NEWARK, N.J. — Newark is New Jersey's largest city with one of the worst reputations.
Just simply walking or driving through parts of Newark, it's tough not to see an abandoned building, a shuttered storefront, or an arrest happening in broad daylight.
In fact, the numbers tell the story.
In 2015, there were 382 shootings and 105 murders, which is 12 more than the previous year.
The dire situation led Mayor Ras Baraka to come up with a solution. So, he hired the city's first ever public safety director, who oversees the fire, police and emergency management departments.
His name is Anthony Ambrose and was once the police chief and director for the city of Newark from 1999 to 2006.
"I'm a lot more experienced," Anthony Ambrose said.
He's using that experience to immediately tackle the high crime, but with far less resources than ever before.
"You are talking about a police department that has almost 1,700 members and now has 950," Ambrose said.
Ambrose described a typical day as "hell." He has since requested the New Jersey State police to embed themselves in the city to help reduce crime.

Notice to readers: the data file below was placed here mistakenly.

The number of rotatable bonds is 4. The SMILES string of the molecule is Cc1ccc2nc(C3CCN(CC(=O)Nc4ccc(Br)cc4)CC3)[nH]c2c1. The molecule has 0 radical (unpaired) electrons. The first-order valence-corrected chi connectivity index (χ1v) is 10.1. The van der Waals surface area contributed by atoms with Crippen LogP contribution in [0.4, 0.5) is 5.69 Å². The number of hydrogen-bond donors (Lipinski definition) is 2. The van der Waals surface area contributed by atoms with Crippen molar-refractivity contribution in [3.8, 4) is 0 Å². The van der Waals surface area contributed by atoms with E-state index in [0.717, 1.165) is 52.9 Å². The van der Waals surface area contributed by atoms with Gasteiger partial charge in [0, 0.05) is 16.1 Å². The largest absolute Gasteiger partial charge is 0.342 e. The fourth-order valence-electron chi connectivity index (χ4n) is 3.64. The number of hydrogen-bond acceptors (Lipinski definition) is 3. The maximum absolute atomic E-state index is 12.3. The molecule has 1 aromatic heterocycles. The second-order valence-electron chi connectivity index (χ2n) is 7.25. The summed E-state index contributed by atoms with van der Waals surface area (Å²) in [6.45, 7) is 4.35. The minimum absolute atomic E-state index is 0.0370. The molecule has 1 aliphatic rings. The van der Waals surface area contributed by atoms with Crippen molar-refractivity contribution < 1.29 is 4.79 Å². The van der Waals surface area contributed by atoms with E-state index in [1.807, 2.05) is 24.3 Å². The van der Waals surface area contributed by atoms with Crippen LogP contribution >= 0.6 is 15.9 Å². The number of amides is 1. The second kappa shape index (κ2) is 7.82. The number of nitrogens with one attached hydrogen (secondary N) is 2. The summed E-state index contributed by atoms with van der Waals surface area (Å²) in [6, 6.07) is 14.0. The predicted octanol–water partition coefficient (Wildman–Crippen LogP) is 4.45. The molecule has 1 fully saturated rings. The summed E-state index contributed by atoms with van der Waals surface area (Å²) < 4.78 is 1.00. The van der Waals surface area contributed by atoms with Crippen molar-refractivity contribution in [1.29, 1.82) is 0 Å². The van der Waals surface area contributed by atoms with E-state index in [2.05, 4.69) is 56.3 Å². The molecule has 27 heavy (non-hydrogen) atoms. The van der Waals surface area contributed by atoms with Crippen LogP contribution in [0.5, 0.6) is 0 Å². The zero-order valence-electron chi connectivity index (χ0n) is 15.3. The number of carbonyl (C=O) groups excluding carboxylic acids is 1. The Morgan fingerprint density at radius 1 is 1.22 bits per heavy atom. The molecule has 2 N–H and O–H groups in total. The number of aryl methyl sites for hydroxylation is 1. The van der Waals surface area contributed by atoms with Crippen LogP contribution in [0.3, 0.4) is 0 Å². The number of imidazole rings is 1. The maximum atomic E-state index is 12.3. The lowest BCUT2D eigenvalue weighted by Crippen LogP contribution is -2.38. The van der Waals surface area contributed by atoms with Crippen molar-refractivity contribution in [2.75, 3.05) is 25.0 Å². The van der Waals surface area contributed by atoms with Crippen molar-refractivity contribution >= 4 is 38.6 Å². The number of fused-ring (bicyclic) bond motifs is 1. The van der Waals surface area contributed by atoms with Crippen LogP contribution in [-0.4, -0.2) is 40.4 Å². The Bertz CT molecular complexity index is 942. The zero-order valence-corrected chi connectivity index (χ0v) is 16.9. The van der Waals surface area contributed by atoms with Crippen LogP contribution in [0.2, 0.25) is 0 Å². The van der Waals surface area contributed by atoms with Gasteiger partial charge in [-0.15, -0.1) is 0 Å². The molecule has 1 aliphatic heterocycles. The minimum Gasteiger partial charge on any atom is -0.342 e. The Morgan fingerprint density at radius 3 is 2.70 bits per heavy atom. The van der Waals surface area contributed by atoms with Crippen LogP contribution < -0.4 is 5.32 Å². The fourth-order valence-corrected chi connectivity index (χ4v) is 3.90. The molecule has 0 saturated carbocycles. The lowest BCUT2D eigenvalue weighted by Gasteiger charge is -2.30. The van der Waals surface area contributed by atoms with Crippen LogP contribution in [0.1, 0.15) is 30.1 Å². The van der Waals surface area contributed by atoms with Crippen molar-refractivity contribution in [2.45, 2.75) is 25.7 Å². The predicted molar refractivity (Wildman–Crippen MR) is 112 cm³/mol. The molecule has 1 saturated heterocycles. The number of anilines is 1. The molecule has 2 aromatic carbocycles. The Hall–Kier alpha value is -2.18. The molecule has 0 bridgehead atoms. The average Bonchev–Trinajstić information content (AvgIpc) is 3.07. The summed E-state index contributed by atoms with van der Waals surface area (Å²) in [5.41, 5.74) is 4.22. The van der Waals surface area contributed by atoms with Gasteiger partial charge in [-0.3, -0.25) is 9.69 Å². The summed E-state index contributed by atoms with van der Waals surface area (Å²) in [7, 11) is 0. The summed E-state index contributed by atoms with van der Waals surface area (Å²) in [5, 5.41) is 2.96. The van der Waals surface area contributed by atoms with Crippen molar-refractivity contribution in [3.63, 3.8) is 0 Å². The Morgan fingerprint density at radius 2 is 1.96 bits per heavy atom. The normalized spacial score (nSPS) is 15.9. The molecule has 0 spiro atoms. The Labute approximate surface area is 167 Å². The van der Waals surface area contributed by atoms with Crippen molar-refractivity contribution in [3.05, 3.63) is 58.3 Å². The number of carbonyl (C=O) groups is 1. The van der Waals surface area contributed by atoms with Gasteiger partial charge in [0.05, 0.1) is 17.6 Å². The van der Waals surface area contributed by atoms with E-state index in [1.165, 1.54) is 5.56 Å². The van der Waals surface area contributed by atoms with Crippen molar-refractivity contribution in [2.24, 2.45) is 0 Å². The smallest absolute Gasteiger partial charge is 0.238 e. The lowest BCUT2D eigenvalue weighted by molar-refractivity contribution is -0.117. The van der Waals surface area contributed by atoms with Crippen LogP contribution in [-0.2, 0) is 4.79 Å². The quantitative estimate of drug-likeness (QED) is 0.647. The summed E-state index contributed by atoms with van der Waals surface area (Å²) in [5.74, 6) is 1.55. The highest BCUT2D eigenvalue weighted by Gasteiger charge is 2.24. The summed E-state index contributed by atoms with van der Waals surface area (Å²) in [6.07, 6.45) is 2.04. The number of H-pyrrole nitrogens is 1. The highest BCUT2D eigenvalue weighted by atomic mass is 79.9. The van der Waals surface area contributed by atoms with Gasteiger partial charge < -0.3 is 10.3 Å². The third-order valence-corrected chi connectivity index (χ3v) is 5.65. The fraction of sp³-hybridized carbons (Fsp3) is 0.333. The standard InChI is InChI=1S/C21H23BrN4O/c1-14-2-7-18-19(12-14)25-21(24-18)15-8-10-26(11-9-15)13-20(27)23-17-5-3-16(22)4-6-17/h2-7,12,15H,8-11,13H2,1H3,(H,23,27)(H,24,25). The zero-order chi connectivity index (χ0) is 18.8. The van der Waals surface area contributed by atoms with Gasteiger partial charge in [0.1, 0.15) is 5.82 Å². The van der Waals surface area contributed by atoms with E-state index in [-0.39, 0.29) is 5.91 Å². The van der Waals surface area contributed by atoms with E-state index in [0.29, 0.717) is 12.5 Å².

He said it's a rather new and successful partnership.
"We speak everyday," Ambrose said. " We share information, everyday. Without them, we would have more issues."
Yet, on the streets of Newark, residents tell PIX11 News they are concerned with the lack of visible police.
"The police are not bad, they just don't have enough of them to do their job," one resident said.
"I have a 14-year-old son. I think it would be better with more police on the street," another resident said.
Ambrose responded to their concerns directly, saying he is looking to put as many officers from administrative and desk jobs back onto the streets and leave them on the street. He also plans to put 24 new detectives focusing on finding criminals already wanted for a crime — something that was not a priority before.
"We're leaving the bad guy on the street," Ambrose said.
The road won't be easy. Ambrose has only been in the position for two months and is looking for the residents of Newark to be patient.